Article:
Q: What research did you do to make the story authentic?
A: I had been weaving tapestry and studying Middle Eastern carpets for years before I began to write this novel. Part of my research included trips to Turkey in which I visited many carpet shops, spoke with dye masters, and stayed with friends in a village of carpet weavers and rug repairmen. Later, I traveled to Iran, where I was able to visit carpet workshops, as well as experience the landscape itself—feel the aridity in the air, the mountains looming over me, the smell of cypress trees—and experience the barrenness of the deserts. I marveled at the elegance of the architecture, ran my fingers across the intricate, blue mosaic walls of their mosques and bathhouses. I climbed their minarets and heard the lilting, haunting chant of the muezzin’s call to prayer. I also consulted scholars about Iran’s history, classical Persian literature, and nomadic life, which I have explained in more depth in my author’s note.
Q: You have traveled extensively in Iran and the Middle East. What do you value most from the time you spent there?
A: I feel as if I have only scratched the surface of my understanding of Middle Eastern cultures, and hope to live there for extended periods of time in the near future. What I value most are the friendships I have cultivated in Turkey and Iran. From these I have acquired new perspectives. I appreciate knowing there are other ways to live and lead a fulfilling life other than the culture in which I grew up.
Q: What is your writing process?
A: I began writing when I was a new mother, and so my writing process has evolved along with my children’s maturity. At first I wrote when they napped. Later, when they were in school, I wrote during the day. Soon they will all attend college, and I suspect I will have much more free time in which to travel and write. I try to work on manuscripts in the morning when I am fresh and do research, make phone calls, and e-mail in the late afternoon.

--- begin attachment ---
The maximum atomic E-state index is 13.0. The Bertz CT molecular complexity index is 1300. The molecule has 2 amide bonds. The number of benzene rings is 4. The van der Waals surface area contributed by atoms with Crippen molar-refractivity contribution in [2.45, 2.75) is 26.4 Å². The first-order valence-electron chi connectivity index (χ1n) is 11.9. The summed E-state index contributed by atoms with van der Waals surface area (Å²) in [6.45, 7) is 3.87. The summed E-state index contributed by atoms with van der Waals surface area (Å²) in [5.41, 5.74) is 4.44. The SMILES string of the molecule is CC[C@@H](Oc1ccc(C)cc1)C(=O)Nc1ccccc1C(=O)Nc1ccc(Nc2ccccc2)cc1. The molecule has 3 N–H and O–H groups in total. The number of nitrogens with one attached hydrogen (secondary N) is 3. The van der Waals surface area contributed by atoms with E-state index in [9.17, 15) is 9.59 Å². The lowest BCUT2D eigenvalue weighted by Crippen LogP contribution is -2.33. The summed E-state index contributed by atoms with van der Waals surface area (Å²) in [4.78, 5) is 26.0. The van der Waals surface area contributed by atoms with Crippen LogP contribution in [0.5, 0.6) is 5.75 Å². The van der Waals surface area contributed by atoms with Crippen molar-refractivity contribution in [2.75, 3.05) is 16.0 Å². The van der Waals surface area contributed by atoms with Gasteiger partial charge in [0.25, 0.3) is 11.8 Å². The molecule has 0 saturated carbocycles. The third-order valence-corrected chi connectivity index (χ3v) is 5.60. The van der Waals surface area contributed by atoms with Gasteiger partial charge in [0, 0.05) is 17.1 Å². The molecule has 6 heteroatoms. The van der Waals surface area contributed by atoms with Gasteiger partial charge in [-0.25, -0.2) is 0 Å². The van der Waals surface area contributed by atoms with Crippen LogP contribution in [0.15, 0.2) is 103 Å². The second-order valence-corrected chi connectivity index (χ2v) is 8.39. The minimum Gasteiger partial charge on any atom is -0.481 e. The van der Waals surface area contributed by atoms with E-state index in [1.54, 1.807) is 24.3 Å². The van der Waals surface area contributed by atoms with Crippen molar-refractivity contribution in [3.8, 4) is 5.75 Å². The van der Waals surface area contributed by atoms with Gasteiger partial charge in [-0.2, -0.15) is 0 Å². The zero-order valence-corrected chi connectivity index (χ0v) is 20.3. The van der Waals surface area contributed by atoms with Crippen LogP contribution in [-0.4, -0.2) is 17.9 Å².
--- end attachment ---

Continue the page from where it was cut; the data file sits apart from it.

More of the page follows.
Q: What kinds of books do you read when you’re not writing?
A: I read everything: fiction, nonfiction, poetry, journal articles, and newspapers, including those published in other countries (I subscribe to some and bring home others from the places I visit). Most often I delve into the myths, folklore, history, and classical literature of Ireland and of the Middle East. I also like to read translations of modern and contemporary writers from around the world.
Q: You’re an accomplished weaver and dyer. How did you get started, and where did you learn the crafts?
A: About sixteen years ago I moved to eastern Washington, which is quite rural, and began raising my own sheep (as my Irish grandmother did). I learned from a local weaving guild how to spin yarn. After reading a few books about natural dyes used by Native American, Scottish, and Middle Eastern weavers, I experimented on my own. Many of the dye plants grew in my yard; others I collected while hiking locally, or in southern Utah, Ireland, and Turkey, places I often visit. Sarah Swett, an accomplished weaver in Moscow, Idaho, taught me the basics in weaving, and I have trundled along on my own ever since. Although my tapestries are riddled with mistakes, I’ve been told they exude spirit, which is good enough for me. I enjoy the process—working with different textures of fiber and playing with the dyes, whose colors never cease to surprise me in the end.
Q: What message do you want readers to go away with after reading Anahita’s story?
A: I hope that readers will see the beauty that I have discovered in Iranian culture.